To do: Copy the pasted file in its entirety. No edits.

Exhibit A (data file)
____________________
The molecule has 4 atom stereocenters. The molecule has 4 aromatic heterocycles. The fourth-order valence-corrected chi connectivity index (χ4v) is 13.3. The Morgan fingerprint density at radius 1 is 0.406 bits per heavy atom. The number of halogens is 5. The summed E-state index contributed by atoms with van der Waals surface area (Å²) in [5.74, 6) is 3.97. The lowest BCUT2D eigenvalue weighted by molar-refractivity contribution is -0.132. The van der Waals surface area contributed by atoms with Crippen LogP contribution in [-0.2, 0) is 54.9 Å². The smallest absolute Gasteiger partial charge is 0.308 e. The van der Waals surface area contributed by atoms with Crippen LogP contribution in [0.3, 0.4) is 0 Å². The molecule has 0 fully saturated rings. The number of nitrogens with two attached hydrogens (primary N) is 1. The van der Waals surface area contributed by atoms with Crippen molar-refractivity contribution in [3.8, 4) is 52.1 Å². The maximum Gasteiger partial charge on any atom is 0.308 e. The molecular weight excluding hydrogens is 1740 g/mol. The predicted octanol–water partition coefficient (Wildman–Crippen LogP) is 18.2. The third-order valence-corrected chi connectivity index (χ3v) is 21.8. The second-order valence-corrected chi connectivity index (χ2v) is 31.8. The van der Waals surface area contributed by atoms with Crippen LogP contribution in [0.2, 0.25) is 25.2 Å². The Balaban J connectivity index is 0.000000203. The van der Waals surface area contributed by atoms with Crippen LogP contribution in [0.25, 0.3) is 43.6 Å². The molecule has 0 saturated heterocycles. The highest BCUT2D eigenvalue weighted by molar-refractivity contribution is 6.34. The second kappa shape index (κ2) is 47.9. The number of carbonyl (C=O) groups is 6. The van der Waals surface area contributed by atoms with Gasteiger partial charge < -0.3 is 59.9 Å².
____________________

The molecule has 4 atom stereocenters. The molecule has 4 aromatic heterocycles. The fourth-order valence-corrected chi connectivity index (χ4v) is 13.3. The Morgan fingerprint density at radius 1 is 0.406 bits per heavy atom. The number of halogens is 5. The summed E-state index contributed by atoms with van der Waals surface area (Å²) in [5.74, 6) is 3.97. The lowest BCUT2D eigenvalue weighted by molar-refractivity contribution is -0.132. The van der Waals surface area contributed by atoms with Crippen LogP contribution in [-0.2, 0) is 54.9 Å². The smallest absolute Gasteiger partial charge is 0.308 e. The van der Waals surface area contributed by atoms with Crippen LogP contribution in [0.3, 0.4) is 0 Å². The molecule has 0 fully saturated rings. The number of nitrogens with two attached hydrogens (primary N) is 1. The van der Waals surface area contributed by atoms with Crippen molar-refractivity contribution in [3.8, 4) is 52.1 Å². The maximum Gasteiger partial charge on any atom is 0.308 e. The molecular weight excluding hydrogens is 1740 g/mol. The predicted octanol–water partition coefficient (Wildman–Crippen LogP) is 18.2. The third-order valence-corrected chi connectivity index (χ3v) is 21.8. The second-order valence-corrected chi connectivity index (χ2v) is 31.8. The van der Waals surface area contributed by atoms with Crippen LogP contribution in [0.2, 0.25) is 25.2 Å². The Balaban J connectivity index is 0.000000203. The van der Waals surface area contributed by atoms with Crippen LogP contribution in [0.25, 0.3) is 43.6 Å². The molecule has 0 saturated heterocycles. The highest BCUT2D eigenvalue weighted by molar-refractivity contribution is 6.34. The second kappa shape index (κ2) is 47.9. The number of carbonyl (C=O) groups is 6. The van der Waals surface area contributed by atoms with Gasteiger partial charge < -0.3 is 59.9 Å².